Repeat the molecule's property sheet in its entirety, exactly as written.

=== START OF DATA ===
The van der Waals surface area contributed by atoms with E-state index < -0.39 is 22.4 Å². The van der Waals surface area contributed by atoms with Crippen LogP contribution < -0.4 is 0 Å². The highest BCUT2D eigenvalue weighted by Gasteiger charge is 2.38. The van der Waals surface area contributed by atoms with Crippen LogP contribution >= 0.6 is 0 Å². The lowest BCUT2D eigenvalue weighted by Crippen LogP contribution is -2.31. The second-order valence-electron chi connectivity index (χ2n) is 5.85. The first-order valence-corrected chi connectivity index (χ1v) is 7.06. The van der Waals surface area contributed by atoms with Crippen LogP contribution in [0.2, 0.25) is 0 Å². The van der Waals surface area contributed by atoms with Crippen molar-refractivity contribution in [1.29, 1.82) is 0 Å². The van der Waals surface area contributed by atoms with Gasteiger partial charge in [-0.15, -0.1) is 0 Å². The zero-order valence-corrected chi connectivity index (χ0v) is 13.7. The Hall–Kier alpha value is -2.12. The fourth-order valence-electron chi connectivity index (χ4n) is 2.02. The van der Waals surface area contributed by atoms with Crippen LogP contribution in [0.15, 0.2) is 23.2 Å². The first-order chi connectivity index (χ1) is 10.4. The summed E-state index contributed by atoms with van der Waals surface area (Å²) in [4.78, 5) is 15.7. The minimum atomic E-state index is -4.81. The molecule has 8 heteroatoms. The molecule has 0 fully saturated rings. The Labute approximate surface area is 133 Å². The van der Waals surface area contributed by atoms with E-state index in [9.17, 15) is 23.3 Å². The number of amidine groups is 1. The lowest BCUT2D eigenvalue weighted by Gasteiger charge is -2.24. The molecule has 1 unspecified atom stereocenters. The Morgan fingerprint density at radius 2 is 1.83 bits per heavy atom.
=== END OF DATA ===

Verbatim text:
The van der Waals surface area contributed by atoms with E-state index < -0.39 is 22.4 Å². The van der Waals surface area contributed by atoms with Crippen LogP contribution < -0.4 is 0 Å². The highest BCUT2D eigenvalue weighted by Gasteiger charge is 2.38. The van der Waals surface area contributed by atoms with Crippen LogP contribution >= 0.6 is 0 Å². The lowest BCUT2D eigenvalue weighted by Crippen LogP contribution is -2.31. The second-order valence-electron chi connectivity index (χ2n) is 5.85. The first-order valence-corrected chi connectivity index (χ1v) is 7.06. The van der Waals surface area contributed by atoms with Crippen LogP contribution in [0.2, 0.25) is 0 Å². The van der Waals surface area contributed by atoms with Crippen molar-refractivity contribution in [1.29, 1.82) is 0 Å². The van der Waals surface area contributed by atoms with Gasteiger partial charge in [-0.15, -0.1) is 0 Å². The zero-order valence-corrected chi connectivity index (χ0v) is 13.7. The Hall–Kier alpha value is -2.12. The fourth-order valence-electron chi connectivity index (χ4n) is 2.02. The van der Waals surface area contributed by atoms with Crippen LogP contribution in [0.15, 0.2) is 23.2 Å². The first-order chi connectivity index (χ1) is 10.4. The summed E-state index contributed by atoms with van der Waals surface area (Å²) in [4.78, 5) is 15.7. The minimum atomic E-state index is -4.81. The molecule has 8 heteroatoms. The molecule has 0 fully saturated rings. The Labute approximate surface area is 133 Å². The van der Waals surface area contributed by atoms with E-state index in [9.17, 15) is 23.3 Å². The number of amidine groups is 1. The lowest BCUT2D eigenvalue weighted by Gasteiger charge is -2.24. The molecule has 1 unspecified atom stereocenters. The Morgan fingerprint density at radius 2 is 1.83 bits per heavy atom.